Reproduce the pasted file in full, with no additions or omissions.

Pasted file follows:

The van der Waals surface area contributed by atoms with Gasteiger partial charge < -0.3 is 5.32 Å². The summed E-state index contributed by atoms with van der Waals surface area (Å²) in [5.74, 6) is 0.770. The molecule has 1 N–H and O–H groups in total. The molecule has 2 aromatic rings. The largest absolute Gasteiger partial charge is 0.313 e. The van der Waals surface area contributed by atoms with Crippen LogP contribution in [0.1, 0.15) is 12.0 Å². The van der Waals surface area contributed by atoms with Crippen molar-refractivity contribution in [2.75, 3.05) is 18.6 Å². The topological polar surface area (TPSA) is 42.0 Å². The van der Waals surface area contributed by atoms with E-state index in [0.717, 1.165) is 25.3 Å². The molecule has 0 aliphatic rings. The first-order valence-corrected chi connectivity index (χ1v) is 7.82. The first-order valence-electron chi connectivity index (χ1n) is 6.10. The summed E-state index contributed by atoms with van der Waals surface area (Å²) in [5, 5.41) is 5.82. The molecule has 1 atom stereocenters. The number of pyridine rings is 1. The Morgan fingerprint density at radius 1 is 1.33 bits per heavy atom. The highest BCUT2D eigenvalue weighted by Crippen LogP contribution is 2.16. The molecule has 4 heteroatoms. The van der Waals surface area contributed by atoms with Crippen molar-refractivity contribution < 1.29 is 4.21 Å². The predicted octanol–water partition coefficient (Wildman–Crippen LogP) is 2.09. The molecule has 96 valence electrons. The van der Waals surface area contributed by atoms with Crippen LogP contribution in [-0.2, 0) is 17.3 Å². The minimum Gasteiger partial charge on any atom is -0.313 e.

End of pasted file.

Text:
The van der Waals surface area contributed by atoms with Gasteiger partial charge < -0.3 is 5.32 Å². The summed E-state index contributed by atoms with van der Waals surface area (Å²) in [5.74, 6) is 0.770. The molecule has 1 N–H and O–H groups in total. The molecule has 2 aromatic rings. The largest absolute Gasteiger partial charge is 0.313 e. The van der Waals surface area contributed by atoms with Crippen LogP contribution in [0.1, 0.15) is 12.0 Å². The van der Waals surface area contributed by atoms with Crippen molar-refractivity contribution in [2.75, 3.05) is 18.6 Å². The topological polar surface area (TPSA) is 42.0 Å². The van der Waals surface area contributed by atoms with E-state index in [0.717, 1.165) is 25.3 Å². The molecule has 0 aliphatic rings. The first-order valence-corrected chi connectivity index (χ1v) is 7.82. The first-order valence-electron chi connectivity index (χ1n) is 6.10. The summed E-state index contributed by atoms with van der Waals surface area (Å²) in [5, 5.41) is 5.82. The molecule has 1 atom stereocenters. The number of pyridine rings is 1. The Morgan fingerprint density at radius 1 is 1.33 bits per heavy atom. The highest BCUT2D eigenvalue weighted by Crippen LogP contribution is 2.16. The molecule has 4 heteroatoms. The van der Waals surface area contributed by atoms with Crippen molar-refractivity contribution < 1.29 is 4.21 Å². The predicted octanol–water partition coefficient (Wildman–Crippen LogP) is 2.09. The molecule has 96 valence electrons. The van der Waals surface area contributed by atoms with Crippen LogP contribution in [-0.2, 0) is 17.3 Å². The minimum Gasteiger partial charge on any atom is -0.313 e.